The email read, “I have been informed that you may be dealing with a difficult situation and would like to offer my assistance. In my role, I can provide information about your rights and options [and] connect you with supportive resources. Would you be interested in meeting via phone or Zoom?” 

Overjoyed, I replied as soon as I could and set up a meeting time over Zoom. When the day came, I waited. I refreshed my email over and over again waiting for the link to the meeting only to sit there the entire hour realizing it wasn’t going to come. It’s been nearly 12 weeks since I received that email, and still, no link — or apology for the absence of the link — was sent.

There was all the proof I needed. Nobody cared.

Nobody, but a handful of amazing professors who promised that they’d work with me instead of against me, cared. I had the privilege of having professors who let me turn in assignments late and let me do oral presentations instead of essays because writing was impossible for me. It was the professors who had the heart to give a shit about a student who was dying on the inside who truly helped me.
When we hear about assaults on campus, we hear about them through emails sent to the entire student body, thrown in carelessly with other terrible events like burglary or car theft. While things like this could be helpful in cases of burglary or hate crimes, they do very little for victims of sexual assault, if you’re lucky enough to even get one issued — I was not.

When a student is asking for help, it’s the university’s obligation to do everything they can to help. Otherwise, the results could be horrifying. It’s been proven by a national study that those who have been assaulted are 13 times more likely to commit suicide than their peers. And I was almost one of them.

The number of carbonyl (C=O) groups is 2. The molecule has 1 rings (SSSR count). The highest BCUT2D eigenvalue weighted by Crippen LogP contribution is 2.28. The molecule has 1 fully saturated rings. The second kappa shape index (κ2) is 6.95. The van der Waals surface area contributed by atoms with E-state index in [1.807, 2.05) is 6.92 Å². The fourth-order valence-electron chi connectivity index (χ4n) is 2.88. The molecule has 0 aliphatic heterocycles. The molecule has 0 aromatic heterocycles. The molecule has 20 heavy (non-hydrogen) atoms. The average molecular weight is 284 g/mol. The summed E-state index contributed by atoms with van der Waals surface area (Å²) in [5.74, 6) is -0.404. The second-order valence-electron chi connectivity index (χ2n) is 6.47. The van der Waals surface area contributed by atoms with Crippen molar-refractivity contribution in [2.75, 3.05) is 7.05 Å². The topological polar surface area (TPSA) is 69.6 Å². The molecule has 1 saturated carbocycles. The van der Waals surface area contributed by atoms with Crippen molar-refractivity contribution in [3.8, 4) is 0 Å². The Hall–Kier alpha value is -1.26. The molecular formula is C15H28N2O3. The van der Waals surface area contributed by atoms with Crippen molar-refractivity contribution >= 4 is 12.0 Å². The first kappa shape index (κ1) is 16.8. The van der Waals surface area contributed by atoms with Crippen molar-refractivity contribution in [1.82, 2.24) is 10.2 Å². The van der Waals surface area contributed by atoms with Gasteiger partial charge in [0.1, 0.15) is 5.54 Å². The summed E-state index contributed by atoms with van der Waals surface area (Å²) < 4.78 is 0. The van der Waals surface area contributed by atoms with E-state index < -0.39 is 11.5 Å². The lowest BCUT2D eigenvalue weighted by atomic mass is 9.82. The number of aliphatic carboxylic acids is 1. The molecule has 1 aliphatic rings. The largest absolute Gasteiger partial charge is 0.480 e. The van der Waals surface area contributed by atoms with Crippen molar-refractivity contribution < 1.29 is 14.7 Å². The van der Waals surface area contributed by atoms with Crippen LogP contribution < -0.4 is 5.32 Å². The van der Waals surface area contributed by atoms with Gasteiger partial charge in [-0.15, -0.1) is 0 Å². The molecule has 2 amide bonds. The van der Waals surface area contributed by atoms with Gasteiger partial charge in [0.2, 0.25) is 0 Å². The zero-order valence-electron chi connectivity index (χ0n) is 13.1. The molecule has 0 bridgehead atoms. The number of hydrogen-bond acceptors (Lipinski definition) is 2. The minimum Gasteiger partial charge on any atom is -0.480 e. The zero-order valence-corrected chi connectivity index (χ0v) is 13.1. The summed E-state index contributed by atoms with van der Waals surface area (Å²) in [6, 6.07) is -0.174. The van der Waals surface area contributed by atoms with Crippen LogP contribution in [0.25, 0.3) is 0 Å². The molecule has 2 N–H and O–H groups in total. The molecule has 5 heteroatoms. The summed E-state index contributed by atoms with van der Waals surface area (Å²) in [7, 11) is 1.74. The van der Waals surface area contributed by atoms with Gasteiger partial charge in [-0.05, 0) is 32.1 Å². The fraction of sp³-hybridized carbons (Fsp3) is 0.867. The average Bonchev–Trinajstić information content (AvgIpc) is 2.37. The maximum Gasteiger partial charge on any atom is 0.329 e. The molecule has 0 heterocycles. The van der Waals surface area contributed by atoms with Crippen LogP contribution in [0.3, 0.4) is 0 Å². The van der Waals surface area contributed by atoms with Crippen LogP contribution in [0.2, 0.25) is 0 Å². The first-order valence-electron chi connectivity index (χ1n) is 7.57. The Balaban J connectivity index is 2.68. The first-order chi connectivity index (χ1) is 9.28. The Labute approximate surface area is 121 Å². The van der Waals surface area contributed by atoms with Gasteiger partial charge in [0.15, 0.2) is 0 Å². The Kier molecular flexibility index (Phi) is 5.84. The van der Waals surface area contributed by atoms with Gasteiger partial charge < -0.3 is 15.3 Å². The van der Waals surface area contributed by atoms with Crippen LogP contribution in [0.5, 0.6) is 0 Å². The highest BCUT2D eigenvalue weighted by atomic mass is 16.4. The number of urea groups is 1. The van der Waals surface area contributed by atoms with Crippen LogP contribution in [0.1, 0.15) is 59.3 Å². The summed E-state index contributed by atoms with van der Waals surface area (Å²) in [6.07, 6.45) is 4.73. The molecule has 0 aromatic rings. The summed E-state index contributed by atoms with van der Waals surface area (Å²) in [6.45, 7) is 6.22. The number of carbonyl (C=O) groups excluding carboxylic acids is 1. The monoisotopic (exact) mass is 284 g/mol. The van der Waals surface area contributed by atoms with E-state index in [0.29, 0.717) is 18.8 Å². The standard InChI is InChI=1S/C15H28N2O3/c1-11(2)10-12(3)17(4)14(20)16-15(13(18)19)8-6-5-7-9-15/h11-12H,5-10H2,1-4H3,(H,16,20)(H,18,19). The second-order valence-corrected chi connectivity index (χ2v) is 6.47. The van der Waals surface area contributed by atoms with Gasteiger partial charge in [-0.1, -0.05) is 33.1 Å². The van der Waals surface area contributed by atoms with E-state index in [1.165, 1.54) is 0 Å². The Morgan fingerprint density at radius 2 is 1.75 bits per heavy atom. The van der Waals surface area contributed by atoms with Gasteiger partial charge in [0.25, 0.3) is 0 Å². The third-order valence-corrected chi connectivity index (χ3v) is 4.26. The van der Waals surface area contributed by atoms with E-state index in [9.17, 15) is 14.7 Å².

Elizabeth Olsen remarked once that her father told her sisters, Mary-Kate and Ashley, who were severely exploited in the media their entire lives, that “‘No.’ is a complete sentence.” And they’re right to this day, but in my experience, “Help.” is also a complete sentence.

You don’t owe anyone an explanation on why you need help, nor do you need to elaborate after asking.

If you’re at the point where you can’t get your homework done because something changed you so fundamentally that you can’t focus, that should speak for itself. There needs to be something more the university can do for people who are pushed to the point of considering suicide. 

A start could be not ghosting the students who come begging for help as a last resort. Another could be opening the conversation up so that victims of assault know that it is more than just being drugged at a party or what we colloquially think of as physical rape. Perhaps the university should make the mandatory sexual assault courses harder to skip without learning. At the very least, we deserve a designated advocate to point us in the right direction after everything else has failed. 

Nobody should be met with silence after making the decision to reach out for help, because the silence they get in return could be the last thing they hear.

Abbie Beckley is an English junior and an opinion writer for The Battalion.